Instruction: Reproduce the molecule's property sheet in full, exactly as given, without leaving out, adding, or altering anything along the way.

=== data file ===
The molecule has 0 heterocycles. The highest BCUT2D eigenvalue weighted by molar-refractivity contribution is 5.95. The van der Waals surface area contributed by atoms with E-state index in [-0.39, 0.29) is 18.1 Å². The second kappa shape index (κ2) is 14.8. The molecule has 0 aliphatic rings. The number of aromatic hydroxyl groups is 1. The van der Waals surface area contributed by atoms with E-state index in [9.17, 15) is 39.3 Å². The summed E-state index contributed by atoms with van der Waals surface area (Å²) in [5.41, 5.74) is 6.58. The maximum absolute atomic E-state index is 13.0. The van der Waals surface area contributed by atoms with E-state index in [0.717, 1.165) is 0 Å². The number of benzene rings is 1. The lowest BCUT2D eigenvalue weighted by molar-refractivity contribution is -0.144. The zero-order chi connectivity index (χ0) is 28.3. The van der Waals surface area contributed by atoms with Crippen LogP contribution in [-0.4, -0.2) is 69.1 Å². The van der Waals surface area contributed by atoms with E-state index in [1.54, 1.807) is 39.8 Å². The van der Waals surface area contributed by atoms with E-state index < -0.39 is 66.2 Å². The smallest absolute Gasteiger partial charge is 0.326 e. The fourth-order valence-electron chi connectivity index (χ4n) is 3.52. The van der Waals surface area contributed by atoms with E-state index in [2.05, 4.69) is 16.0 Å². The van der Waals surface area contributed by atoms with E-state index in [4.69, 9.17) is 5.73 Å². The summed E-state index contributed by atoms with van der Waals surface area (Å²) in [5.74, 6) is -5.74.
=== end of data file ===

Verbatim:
The molecule has 0 heterocycles. The highest BCUT2D eigenvalue weighted by molar-refractivity contribution is 5.95. The van der Waals surface area contributed by atoms with E-state index in [-0.39, 0.29) is 18.1 Å². The second kappa shape index (κ2) is 14.8. The molecule has 0 aliphatic rings. The number of aromatic hydroxyl groups is 1. The van der Waals surface area contributed by atoms with E-state index in [9.17, 15) is 39.3 Å². The summed E-state index contributed by atoms with van der Waals surface area (Å²) in [5.41, 5.74) is 6.58. The maximum absolute atomic E-state index is 13.0. The van der Waals surface area contributed by atoms with E-state index in [0.717, 1.165) is 0 Å². The number of benzene rings is 1. The lowest BCUT2D eigenvalue weighted by molar-refractivity contribution is -0.144. The zero-order chi connectivity index (χ0) is 28.3. The van der Waals surface area contributed by atoms with Crippen LogP contribution in [-0.4, -0.2) is 69.1 Å². The van der Waals surface area contributed by atoms with E-state index in [1.54, 1.807) is 39.8 Å². The van der Waals surface area contributed by atoms with E-state index < -0.39 is 66.2 Å². The smallest absolute Gasteiger partial charge is 0.326 e. The fourth-order valence-electron chi connectivity index (χ4n) is 3.52. The van der Waals surface area contributed by atoms with E-state index in [2.05, 4.69) is 16.0 Å². The van der Waals surface area contributed by atoms with E-state index in [4.69, 9.17) is 5.73 Å². The summed E-state index contributed by atoms with van der Waals surface area (Å²) in [5.74, 6) is -5.74.